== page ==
This post is part of a collaborative narrative series composed of my writing and Chris Arnade's photos exploring issues of addiction, poverty, prostitution and urban anthropology in Hunts Point, Bronx. For more on the series, look here.


Beauty, present day: Hunts Point, Bronx. Courtesy of Chris Arnade.

Beauty's with Heavy now. They sit on the wall, smoke K2 together. They sit all day on the waist-high concrete barrier separating the sidewalk from the park. Leave the shelter in the morning, return for curfew at night. In between, Beauty works the track and thinks about the clothes she'll buy with Heavy's disability check. It's due any day now. $500, all theirs.

The 22-year-old has had nine men in the last year or so, mostly pimps and mostly ones that order her around and get her thrown in jail on petty robbery assists. Heavy treats her right -- a smartphone, autonomy, and, most importantly, he doesn't piss her off.

This feels different, real, perhaps permanent. Even if she does scream and holler at him from her seat up the block at the top of the hill, he's unfazed. He watches her upset without expression.

Her rage starts in the chest then moves up. Sternum jab, jab. Flat palm through the air. High volume.

At Rikers, they gave Beauty anger management techniques, anti-depressants and coloring worksheets. Now that she's out, her self treatment is deep breaths and long loops around the renegade (pimp-free) part of the neighborhood, the likes of which often end in picking up a date.

No more kicking out police van windows, or earning solitary in jail for throwing jelly against the wall.

She tries to have patience with people, but she knows she's still going to explode.

They just get to her.

Like when she treats herself to the $7 rice, meat and beans plate from the bodega and people on the wall pick like vultures, unprompted. She has to get irritated.

I sell my ass in this heat for five hours, make no money, and you take from me without asking? Oh no-o.

Or when street gang antics infringe on her sitting place.

You gonna steal my man's beads and think you're in a gang? Where I'm from, you shoot somebody to get in a gang, dead ass.

She protects her people and keeps them from doing anything stupid.

If it's your first time with K2, I want to be with you. Just us. Inside, someplace safe. I need to see how you're going to react. I don't want you freaking out on the street or getting in trouble.

And so she smokes the faux-marijuana herself most days, to handle all the drama, to calm down, and to deal with men's bullshit.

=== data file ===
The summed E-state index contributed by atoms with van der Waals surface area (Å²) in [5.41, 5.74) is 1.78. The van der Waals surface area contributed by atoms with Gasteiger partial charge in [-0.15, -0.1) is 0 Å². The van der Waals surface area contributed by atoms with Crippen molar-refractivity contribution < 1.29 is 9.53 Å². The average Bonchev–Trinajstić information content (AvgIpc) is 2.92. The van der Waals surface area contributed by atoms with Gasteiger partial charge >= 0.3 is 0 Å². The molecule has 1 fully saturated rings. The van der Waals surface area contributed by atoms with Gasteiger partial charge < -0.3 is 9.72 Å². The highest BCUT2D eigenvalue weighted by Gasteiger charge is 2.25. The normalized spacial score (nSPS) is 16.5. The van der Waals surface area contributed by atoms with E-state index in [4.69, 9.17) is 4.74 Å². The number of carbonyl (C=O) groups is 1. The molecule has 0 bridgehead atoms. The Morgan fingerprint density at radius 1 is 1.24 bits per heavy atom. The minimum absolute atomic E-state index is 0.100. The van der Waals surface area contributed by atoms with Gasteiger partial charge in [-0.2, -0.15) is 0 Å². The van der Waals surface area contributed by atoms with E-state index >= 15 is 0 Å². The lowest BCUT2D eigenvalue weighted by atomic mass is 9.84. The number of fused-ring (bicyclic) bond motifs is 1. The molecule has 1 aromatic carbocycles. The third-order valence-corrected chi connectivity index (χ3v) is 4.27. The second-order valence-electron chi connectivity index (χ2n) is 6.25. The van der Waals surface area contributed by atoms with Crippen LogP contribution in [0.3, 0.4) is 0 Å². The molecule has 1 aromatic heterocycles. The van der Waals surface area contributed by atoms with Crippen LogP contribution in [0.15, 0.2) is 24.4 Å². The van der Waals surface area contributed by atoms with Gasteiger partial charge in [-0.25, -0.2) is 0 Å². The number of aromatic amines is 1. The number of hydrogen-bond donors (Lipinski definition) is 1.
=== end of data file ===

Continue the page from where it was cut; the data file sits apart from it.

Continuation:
That's what women do: juggle men's needs. And it's a hard job when a woman's dealing with a boyfriend and men in business. Needs can clash and run in opposition. But since men are dominant, it's up to women to work their minds around handling them. Men are boss.

Even when frustrated, Beauty's willing to take care of Heavy. He has diabetes and needs her. She loves him, and he's got disability benefits, so she knows, financially, that she'll be OK. Plus, as couple, they can get housing together. The city will find them an apartment, and they can get out of the shelter.

She envisions having a comfortable place, spending days helping to inject insulin, working on her own, staying out of fights on the street, starting a family.

Gone are the days of last summer, the ones with bright tights and color coordination, when she was a new girl on the block. Now she's in work boots and the same pair of sweats for days.

Beauty, a year ago: Hunts Point, Bronx. Courtesy of Chris Arnade.

But she's happier.

When she walks the strip in the afternoons, she sucks on her first and middle finger and thinks of a civil union somewhere nice, like a park in downtown Manhattan, where she and Heavy could invite a few people. After, they'll have a couple of kids.

After all, it's about time. She quells her anxiety by saying she won't do anything crazy like her sister back in Oklahoma who's pregnant with her fourth. Beauty figures two will be enough. And she'll be normal, what she wants to be.


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